I had a counselor recently whose response to me talking about my cutting was, “Most people grow out of these urges eventually. Almost no one continues to cut after age 30.” Yeah, well first of all, you’re talking to one of us over 30, so check your facts. Second of all, that’s not true at all, there are many adults who self harm. But people over 30, this arbitrary age when life is supposed to magically get better, don’t feel like they’re allowed to talk about it. I told this counselor, “I don’t know what you’re trying to tell me. Do you think I’m doing something wrong?” She said no, I was doing nothing wrong, I was just using an old coping mechanism. She said the urges should be getting fewer and further between. I said they’re not, they’re more frequent and getting stronger. And I know I’m not the only one. I’m not an anomaly of her inaccurate statistic.

There are many many many adults who hurt themselves in secret, suffering in a very painful silence. There’s an Instagram account I follow that is called Faces of Fortitude: “This project lays a foundation of healing thru portraits of those affected by Suicide & Mental illness.” A photographer takes pictures of people who have survived depression, suicide attempts, trauma, and self harm, and tells their story in the caption. There are amazing stories and powerful photos, and it is inspiring to read. In one of the stories the person advised against tattooing over or hiding your self harm scars, but advised wearing them proudly because they are reminders of what you survived and of how far you’ve come.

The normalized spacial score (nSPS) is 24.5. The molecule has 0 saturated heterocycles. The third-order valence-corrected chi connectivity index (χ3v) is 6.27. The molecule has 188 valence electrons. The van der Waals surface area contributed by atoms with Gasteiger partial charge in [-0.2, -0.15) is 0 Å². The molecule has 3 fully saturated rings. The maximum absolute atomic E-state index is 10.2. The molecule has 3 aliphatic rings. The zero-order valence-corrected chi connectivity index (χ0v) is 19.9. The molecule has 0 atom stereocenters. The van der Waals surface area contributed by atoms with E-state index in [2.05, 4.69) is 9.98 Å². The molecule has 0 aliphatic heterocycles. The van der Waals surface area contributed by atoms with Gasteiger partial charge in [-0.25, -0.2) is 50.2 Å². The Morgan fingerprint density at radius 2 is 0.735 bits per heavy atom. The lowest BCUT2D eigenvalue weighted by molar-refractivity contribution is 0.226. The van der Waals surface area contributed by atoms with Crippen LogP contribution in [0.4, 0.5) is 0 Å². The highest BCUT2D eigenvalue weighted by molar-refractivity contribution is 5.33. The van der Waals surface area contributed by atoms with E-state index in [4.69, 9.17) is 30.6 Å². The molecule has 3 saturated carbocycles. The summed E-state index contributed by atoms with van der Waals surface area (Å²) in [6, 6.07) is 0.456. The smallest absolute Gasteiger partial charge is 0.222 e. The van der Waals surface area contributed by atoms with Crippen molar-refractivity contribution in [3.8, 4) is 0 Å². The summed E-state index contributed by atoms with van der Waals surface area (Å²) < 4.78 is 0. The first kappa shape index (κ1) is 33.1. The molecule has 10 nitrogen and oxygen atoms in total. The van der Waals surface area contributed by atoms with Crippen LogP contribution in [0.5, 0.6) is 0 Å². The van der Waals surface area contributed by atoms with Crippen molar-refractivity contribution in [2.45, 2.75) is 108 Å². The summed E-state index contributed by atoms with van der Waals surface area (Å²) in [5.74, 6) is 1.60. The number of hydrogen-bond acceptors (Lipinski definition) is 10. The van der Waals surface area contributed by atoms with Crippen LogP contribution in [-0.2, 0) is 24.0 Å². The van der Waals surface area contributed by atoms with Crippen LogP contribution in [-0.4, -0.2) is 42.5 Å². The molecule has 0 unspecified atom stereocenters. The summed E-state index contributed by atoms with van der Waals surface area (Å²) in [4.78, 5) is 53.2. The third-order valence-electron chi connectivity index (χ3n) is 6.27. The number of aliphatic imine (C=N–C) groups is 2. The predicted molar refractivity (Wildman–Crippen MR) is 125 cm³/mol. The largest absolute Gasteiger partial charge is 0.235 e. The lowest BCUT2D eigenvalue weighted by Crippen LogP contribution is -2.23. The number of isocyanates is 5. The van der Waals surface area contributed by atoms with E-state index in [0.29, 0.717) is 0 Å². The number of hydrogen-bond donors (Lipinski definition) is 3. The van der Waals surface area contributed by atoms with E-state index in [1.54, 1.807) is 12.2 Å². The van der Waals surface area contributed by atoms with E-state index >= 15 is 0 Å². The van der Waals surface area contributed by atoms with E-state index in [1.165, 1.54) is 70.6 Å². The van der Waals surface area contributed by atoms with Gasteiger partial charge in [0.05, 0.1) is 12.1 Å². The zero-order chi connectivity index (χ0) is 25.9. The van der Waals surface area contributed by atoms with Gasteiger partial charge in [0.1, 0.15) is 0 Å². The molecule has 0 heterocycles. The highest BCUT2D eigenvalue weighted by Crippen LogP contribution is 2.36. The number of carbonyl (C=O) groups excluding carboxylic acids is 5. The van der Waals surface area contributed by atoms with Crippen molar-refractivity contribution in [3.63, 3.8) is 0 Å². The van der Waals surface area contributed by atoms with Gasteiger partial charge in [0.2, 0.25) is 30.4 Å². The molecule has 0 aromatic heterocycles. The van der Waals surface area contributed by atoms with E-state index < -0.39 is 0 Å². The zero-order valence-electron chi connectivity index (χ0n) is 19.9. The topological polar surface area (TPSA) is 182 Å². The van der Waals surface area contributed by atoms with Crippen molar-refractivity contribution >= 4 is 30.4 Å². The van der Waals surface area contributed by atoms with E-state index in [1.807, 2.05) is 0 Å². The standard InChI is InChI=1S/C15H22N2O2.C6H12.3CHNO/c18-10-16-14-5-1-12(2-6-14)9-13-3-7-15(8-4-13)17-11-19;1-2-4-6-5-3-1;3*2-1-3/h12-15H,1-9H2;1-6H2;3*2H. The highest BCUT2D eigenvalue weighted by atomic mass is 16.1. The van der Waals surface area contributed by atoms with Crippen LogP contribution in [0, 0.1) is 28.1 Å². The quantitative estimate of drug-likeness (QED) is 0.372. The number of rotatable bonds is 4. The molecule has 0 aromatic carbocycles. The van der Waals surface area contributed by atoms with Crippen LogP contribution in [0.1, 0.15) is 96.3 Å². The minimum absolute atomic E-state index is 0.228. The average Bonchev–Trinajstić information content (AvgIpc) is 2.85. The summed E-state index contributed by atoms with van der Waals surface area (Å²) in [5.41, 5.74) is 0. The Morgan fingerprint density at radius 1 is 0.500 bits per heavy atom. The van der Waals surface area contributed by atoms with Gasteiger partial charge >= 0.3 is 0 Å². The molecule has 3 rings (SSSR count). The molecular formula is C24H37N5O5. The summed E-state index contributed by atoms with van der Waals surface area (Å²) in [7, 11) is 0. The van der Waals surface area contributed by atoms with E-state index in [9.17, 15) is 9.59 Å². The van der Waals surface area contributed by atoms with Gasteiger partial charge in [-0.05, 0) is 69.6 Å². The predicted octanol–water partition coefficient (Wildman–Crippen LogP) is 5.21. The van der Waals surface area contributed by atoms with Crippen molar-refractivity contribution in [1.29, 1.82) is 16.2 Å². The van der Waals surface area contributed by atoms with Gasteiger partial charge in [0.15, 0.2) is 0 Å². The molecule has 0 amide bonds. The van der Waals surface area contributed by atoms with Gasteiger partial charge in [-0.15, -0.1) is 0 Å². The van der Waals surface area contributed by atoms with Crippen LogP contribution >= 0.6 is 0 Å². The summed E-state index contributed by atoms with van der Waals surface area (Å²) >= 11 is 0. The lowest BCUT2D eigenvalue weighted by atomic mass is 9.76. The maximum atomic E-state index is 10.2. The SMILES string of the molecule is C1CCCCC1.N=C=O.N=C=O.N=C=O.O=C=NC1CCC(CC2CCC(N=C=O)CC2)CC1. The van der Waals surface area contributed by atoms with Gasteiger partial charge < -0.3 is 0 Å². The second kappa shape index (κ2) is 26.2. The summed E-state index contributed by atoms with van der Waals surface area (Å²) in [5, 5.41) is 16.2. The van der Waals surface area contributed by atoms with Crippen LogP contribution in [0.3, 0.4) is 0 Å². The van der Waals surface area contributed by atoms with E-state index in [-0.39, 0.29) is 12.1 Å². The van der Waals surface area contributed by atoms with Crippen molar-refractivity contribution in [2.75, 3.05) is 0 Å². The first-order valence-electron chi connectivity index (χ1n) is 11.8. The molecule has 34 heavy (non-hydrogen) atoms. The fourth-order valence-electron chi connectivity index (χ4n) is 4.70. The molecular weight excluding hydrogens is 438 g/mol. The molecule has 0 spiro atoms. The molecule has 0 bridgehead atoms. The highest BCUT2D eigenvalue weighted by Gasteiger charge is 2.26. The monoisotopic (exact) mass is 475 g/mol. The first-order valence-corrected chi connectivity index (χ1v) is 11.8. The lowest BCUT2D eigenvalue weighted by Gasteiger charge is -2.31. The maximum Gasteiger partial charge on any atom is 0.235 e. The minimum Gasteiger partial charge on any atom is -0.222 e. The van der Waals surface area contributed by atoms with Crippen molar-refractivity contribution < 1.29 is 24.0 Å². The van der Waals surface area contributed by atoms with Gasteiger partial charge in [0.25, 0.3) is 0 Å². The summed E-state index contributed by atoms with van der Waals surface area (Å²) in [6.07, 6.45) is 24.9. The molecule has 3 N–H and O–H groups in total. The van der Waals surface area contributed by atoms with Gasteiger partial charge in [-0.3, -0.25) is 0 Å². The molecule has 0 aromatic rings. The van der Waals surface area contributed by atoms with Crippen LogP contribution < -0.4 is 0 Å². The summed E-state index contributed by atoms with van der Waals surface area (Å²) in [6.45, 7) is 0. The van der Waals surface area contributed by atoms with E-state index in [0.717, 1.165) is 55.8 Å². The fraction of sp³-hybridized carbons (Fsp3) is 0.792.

I respect this sentiment, and if it were anything but self-inflicted scars I would agree. But I still have times when my own scars can be triggers for me to want to hurt myself. I have gotten several tattoos that cover my scars, and I did it because I wanted to turn something painful into something beautiful. That is what I would rather look at than scars, reminders, of painful moments. When I have the urges to hurt myself, they are difficult to shake. The pain is actually what brings me relief. Totally intuitive, right?? So when I see the scars, the memory of the pain makes me want to cut again. It’s all complicated.

Cutting and self harm are complicated. We don’t do it for attention. We do it because the pain, the blood, the bruises, the scars give us something that we need so desperately that we have to hurt ourselves in order to get it. Maybe it’s validation we need, or a way to ease our depressive thoughts without trying to kill ourselves, or maybe we need to get the pain out of our heads and into the outside world. Whatever our reasons are, we don’t have to be teens. We are mature, fully functioning adults with hidden pain that we don’t know how to express otherwise.

When you see us in the wild, don’t judge us. Just know we are in pain, or at one time we were in pain. You can understand and relate to that. That’s all it is, so I wish it didn’t have to be a secret. Thank you for letting me share a little bit about my experience.